One of the things I believe in the most, is the value of education. Not any old education, a good one. If you think about it, every problem we have in society can be either solved or helped by having an educated and informed population. This is particularly pertinent to South Africa, the country in which I live, with its chasm between rich and poor. It seems appropriate that my JOLT was focussed on education through play.
I am a designer/copywriter, there seemed to be little I could do about education issues, except ensure that my three children received good educations and were encouraged to think, solve problems and take ownership of their futures. I had heard about a Saturday School run at my children’s school. It was started by the headmaster’s son and a few of his university friends and had been running for four years with them plugging away at English and Maths curriculum classes for about 40 children from a local shanty town. After 4 years, they were feeling despondent and burned out, and it was at this point that they appointed a coordinator for the project and sent out an appeal for help.
About 40 volunteers signed up, but we were asked not to, if we were not prepared to commit to regular teaching session. As the year started we could see that trying to plug curriculum gaps was like trying to fill a bottomless pit. So, with the help of a local Lego education organisation, we started rethinking how we were going to inspire these students and open their minds up to the possibilities of knowledge.
Education through Play
Play is the answer. And I found it fascinating that was we were talking about on an educational level, was also the kind of thing I was researching and writing about for this blog. We learn by playing. As people from reasonably well off families, we played card games and board games; we role played and built Lego contraptions; we completed jigsaw puzzles and danced. Little did we know that these games were more than games, they were teaching us to think, strategize, share, collaborate and plan while reinforcing executive functioning.
Executive functioning has three aspects:
- Inhibitory control – the ability to sit still, listen to instructions, cooperate with others, follow rules and stop yourself from behaving impulsively
- Working memory – the basic ability to remember concepts and apply them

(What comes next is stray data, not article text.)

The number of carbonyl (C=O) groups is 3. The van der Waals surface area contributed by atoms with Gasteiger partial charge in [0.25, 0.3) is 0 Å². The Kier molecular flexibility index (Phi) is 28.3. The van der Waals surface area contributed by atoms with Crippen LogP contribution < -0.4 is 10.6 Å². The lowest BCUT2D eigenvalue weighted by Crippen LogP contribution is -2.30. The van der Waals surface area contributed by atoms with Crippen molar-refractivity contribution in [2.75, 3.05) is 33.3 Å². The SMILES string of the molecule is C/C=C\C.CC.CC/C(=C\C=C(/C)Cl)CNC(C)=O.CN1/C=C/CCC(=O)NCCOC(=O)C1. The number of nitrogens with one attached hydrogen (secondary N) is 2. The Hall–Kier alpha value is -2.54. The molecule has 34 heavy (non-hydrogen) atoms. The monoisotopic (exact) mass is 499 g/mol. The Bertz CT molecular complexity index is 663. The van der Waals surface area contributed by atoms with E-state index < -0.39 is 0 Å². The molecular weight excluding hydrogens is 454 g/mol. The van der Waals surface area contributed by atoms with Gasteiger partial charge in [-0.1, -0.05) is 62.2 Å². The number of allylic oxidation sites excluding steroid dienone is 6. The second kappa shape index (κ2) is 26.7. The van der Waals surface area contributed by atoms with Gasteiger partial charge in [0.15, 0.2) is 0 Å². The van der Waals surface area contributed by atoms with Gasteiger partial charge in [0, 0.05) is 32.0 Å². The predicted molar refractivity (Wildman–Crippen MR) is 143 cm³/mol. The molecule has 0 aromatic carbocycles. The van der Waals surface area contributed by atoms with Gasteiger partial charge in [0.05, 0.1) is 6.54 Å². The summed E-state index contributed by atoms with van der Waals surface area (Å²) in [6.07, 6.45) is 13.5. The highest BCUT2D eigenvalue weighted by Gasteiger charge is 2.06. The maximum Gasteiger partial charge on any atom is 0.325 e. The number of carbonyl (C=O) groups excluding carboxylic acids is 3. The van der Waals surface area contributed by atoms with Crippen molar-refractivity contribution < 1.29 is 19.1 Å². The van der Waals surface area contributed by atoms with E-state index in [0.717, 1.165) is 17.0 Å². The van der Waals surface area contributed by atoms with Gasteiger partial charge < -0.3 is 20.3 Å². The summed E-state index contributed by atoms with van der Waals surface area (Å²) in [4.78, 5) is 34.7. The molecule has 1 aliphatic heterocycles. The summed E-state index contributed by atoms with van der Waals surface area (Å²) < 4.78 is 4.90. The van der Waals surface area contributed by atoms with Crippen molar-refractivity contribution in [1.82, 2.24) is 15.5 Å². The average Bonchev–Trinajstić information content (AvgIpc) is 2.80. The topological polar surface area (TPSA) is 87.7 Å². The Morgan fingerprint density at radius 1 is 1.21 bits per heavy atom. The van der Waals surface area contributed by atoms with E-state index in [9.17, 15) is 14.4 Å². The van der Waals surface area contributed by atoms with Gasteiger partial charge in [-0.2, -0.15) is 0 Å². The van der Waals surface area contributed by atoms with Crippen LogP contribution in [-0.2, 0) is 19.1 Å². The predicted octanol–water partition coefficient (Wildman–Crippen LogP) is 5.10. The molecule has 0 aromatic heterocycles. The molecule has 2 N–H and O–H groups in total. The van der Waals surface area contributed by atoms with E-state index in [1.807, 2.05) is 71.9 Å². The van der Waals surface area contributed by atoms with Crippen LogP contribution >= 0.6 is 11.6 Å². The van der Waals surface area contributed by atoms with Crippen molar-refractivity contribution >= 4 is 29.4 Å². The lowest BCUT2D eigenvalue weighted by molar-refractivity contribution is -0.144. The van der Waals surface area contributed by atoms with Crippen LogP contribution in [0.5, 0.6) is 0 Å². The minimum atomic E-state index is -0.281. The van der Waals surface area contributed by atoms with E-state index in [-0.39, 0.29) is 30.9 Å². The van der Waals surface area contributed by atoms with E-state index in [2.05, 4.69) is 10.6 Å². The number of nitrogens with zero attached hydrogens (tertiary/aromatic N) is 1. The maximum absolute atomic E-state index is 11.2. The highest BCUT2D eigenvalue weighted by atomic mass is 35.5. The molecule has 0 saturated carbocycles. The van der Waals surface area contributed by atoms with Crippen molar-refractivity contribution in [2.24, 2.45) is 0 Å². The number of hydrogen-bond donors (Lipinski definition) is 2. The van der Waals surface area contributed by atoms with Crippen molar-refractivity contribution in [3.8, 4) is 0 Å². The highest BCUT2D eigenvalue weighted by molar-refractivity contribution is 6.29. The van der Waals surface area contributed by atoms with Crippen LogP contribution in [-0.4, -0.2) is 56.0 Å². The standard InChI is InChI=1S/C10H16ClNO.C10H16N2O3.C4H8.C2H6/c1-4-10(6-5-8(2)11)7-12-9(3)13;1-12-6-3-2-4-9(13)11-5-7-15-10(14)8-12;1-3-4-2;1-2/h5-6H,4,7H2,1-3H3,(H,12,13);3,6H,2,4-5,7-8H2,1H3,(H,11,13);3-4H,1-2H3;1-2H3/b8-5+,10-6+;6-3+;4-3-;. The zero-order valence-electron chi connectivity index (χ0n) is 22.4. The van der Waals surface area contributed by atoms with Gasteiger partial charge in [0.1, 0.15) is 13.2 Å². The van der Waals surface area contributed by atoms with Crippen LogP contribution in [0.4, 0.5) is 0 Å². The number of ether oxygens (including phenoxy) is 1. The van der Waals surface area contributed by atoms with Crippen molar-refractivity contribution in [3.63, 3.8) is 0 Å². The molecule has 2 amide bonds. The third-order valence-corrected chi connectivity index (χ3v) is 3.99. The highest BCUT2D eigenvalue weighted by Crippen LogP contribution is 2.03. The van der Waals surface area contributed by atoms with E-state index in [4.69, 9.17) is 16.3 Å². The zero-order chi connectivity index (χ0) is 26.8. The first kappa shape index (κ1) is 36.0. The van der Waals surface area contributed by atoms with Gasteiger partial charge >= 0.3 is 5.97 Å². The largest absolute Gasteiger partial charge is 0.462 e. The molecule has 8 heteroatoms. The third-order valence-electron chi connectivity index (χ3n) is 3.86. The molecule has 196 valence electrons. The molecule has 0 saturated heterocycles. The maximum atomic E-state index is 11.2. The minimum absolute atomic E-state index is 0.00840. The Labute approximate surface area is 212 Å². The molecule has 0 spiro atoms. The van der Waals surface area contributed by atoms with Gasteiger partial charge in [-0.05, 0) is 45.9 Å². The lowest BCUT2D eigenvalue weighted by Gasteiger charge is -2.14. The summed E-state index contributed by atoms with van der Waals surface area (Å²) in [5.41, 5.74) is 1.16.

- Problem solving – the ability to solve problems and work things out if we are not quite sure of answers.
There are lots of additional aspects that fall under these three, but if we could get these three going we would be able to give these children a solid foundation for self-learning.
What started out at the beginning of the year was Just One Little Thing – has turned into a creative challenge. I have been put in charge of the senior English programme. I have 25 students in a class ranging in age from 13 to 21. I have learned to look at every game my children have every played and figure out what the learning benefit is. I have drawn up cards and invented card games to go with them and I have forged relationships with every one of these amazing people.
The 16 year old who has been passed by default so that he is in his first year of high school, but can barely read at 3rd grade level – but he excels at maths. Once we had discovered this, we work separately with him for half of the session and he always turns up having done his own work independently during the week because he has a burning desire to nail this reading thing. There is the 14 year old who turned in a poem instead of a diary entry, and whose smile could have powered the world when I praised this diversion from the norm. There is the painfully shy girl who wrote: “my holidays were boring because I didn’t have anything to read” and I recognised in her a kindred introvert who loves losing herself between the pages of a book and so I have raided the house and found her books to read over the Christmas holiday. I could tell you something about everyone them.
So my JOLT comes with a warning. I took a step to do that one little thing and I am now hooked. I want to see “my” students succeed – these 25 amazing individuals who give up their Saturday mornings because they want to be better at school. I get as much out of this experience as they do. I get to really challenge my creative problem solving. I get to expand vocabulary and make English exciting. I get to laugh and make them laugh and forge relationships and see them respond to my crazy games. I find myself telling random strangers about this initiative and inspiring them to contribute, so that I have three music teachers who are waiting for my call next year because they want to turn up and do a day long marimba music workshop for us.
I have only one New Year’s resolution – to turn up again in 2016 and do some seriously playing.